The over 50s would prefer to glide into retirement over three years rather than hit a wall and stop working when they hit state retirement age.
Most believe their retirement decisions are more likely to be determined by their health or call for them to act as carers rather than choice or any other factor.
That’s the result of a survey of more than 1,000 workers carried out for financial firm Aegon.
Half said given the chance that they would prefer to phase in retirement, as giving up work was no longer a milestone event but more of a winding down.
For most, hitting the age of 63 years old triggers then a gradual slide into retirement by working less hours before fully retiring at 66 years and six months old.
Plans upset for half of workers
The path is fluid as most over 50s accept their health, the health of loved ones and sometimes ageism at work will influence their decisions.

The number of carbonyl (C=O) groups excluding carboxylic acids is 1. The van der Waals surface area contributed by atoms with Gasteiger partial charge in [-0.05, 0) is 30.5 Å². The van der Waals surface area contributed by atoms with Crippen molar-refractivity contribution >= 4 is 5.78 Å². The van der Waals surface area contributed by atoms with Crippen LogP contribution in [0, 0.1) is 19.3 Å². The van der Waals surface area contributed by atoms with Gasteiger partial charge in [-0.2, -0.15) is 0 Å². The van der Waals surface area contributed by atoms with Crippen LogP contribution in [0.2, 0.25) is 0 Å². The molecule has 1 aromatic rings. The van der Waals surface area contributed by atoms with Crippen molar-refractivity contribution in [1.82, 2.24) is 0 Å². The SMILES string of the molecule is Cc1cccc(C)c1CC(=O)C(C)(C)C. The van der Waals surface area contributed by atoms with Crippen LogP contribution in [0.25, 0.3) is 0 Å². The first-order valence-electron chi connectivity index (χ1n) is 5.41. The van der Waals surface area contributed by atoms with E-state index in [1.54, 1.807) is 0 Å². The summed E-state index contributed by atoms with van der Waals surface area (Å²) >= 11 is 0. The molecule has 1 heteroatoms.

Surprisingly, a third believe ageism will factor in the decision-making.
Half of over 50s said they retired earlier than they planned, which many feel impacted their retirement finances.
Steven Cameron, pensions director at Aegon, said: “We have a record number of over 50s in the workforce, with this age group making up almost a third of all workers. Older workers make an extremely valuable contribution to the economy and the trend to working later in life should be encouraged given how life expectancies have risen in recent decades.
“However, we should remember that the path to retirement isn’t always a smooth one and while people may want to work for longer and spend three years phasing into retirement, unexpected factors can come into play, and ultimately take the choice out of their hands.
“People are worried that ill health, caring responsibilities or ageism may mean they have to give up work sooner than they’d like or had planned to do and that can have a significant impact on their finances. To cope with unexpected events it’s important to ensure you prepare well in advance for the retirement you want and seek financial advice to give yourself as much flexibility as possible.”